Students also have to get two recommendations from teachers. Chavarria said educators selected for the program go through a similar process, but their essays focus on how they see the program benefiting their school. This year, two counselors and a history teacher were selected from the Sunnyside and Tucson school districts for the program.

“The majority of the students this year are Latinx or Native American,” Chavarria said. “So for them, it’s really about that deep, 12,000-year-old human presence in this part of the world that we’re really trying to get them to learn more about with depth. And hopefully that will lead to their interest in pursuing careers where they will have a say and a voice in the future of the NPS and the future of archaeology and the future of teaching.”

When Moises Garcia-Duarte was a sophomore at Basis Tucson North High School in 2016, he applied for the program after learning about it from a teacher.

“For me, it was part of trying something new, and I was like well, (maybe) I can learn more about the people who lived here before I did and potentially some of my ancestors,” Garcia-Duarte said. “I’m Mexican myself, but I feel like it’s difficult to trace my lineage back before my great-great-grandmother was here. Her parents moved here, so she was born here in Tucson in 1910.”

Michael Pompa, right, a Cholla High School student, uses his program-provided iPad to take a photo of the dome at Tumacacori. CDO student James Johanntoberns is at left.

He said he succeeded in learning about the past, and also discovered a passion for archaeology. He’s now a freshman studying computer science at the UA, but said he’s considering a minor in archaeology.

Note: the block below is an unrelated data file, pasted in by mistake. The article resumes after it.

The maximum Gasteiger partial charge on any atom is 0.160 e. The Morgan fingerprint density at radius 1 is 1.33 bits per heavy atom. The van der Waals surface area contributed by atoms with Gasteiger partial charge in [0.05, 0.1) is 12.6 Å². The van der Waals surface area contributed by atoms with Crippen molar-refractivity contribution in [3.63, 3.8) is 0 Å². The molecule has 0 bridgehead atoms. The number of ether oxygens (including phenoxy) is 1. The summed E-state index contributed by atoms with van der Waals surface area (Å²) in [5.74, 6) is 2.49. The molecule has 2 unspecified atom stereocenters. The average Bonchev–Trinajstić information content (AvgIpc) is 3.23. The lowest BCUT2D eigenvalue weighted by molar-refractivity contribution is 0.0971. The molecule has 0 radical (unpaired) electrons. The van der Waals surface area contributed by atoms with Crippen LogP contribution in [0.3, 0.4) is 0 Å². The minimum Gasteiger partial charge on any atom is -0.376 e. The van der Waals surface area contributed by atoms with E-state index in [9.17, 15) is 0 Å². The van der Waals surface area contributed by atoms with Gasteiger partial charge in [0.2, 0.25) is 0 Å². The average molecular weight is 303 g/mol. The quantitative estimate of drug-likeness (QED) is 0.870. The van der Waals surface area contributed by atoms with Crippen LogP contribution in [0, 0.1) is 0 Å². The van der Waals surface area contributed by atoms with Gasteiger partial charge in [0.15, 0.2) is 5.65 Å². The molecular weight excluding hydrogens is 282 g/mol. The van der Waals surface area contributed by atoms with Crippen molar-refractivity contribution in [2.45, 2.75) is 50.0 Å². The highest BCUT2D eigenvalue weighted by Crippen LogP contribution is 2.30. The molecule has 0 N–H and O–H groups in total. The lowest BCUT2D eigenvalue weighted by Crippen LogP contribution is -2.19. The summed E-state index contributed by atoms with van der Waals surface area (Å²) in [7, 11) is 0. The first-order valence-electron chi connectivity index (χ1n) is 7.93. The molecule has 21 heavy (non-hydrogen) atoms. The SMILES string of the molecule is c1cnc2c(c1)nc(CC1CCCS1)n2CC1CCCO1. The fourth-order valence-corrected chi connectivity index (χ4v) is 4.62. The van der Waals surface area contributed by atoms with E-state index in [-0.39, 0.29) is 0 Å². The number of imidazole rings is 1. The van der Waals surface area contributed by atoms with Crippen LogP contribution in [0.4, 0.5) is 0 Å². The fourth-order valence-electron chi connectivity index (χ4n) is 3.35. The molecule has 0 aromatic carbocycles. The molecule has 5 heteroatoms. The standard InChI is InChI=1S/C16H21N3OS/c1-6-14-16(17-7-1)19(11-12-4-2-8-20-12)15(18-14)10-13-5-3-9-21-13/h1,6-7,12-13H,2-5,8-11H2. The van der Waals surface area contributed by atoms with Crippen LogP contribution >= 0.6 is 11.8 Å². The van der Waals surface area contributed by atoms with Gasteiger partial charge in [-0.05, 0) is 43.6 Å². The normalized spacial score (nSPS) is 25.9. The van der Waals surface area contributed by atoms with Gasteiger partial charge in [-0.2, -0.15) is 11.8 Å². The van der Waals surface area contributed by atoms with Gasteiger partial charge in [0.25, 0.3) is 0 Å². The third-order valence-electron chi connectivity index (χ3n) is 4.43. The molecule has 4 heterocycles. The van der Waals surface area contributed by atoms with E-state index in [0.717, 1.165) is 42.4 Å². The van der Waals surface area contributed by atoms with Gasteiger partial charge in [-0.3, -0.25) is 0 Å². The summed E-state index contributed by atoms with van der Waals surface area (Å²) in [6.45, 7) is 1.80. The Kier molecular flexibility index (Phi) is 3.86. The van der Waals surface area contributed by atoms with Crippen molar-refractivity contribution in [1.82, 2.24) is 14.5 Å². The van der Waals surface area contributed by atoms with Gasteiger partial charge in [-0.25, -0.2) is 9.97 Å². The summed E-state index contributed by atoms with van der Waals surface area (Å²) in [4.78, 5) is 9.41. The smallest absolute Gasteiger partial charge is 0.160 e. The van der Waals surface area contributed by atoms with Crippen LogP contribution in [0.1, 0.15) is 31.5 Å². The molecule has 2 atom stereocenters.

“I found out what I was really into was experimental archaeology which is basically … testing hypothesis about what people were able to do in terms of what their technological capabilities were,” Garcia-Duarte said. “So it’s testing feasibility, like chopping down a tree with what we think they might have used.”

Garcia-Duarte said as part of that passion he learned how to make arrowheads by flintknapping, which he continues to do today. “It’s beautiful as a concept because you’re building something by breaking something down,” Garcia-Duarte said.

As part of the program, which runs from March to mid-June, students are expected to create a video or digital story that combines the experiences of the program with their own personal history. In mid-June, there is a celebratory luncheon to show the videos and digital stories to the students’ family and friends. Chavarria said iPads are given out at the start of the program for students to record and edit, and after the program, the students keep the iPads.

“The future of all learning and education is tied to technology, so we’re really leveraging our students’ ability to engage with these tools and to use them in a critical, educational learning manner,” Chavarria said.

Garcia-Duarte encouraged other high schoolers to apply, even just for the experience of applying, which he said helped prepare him for college application processes.

Applications for next year’s program will be available Nov. 1, Mills said. More information is available at

Linking Southwest Heritage Through Archaeology students listen to park ranger Rick Collins during a tour of Tumacacori National Historical Park.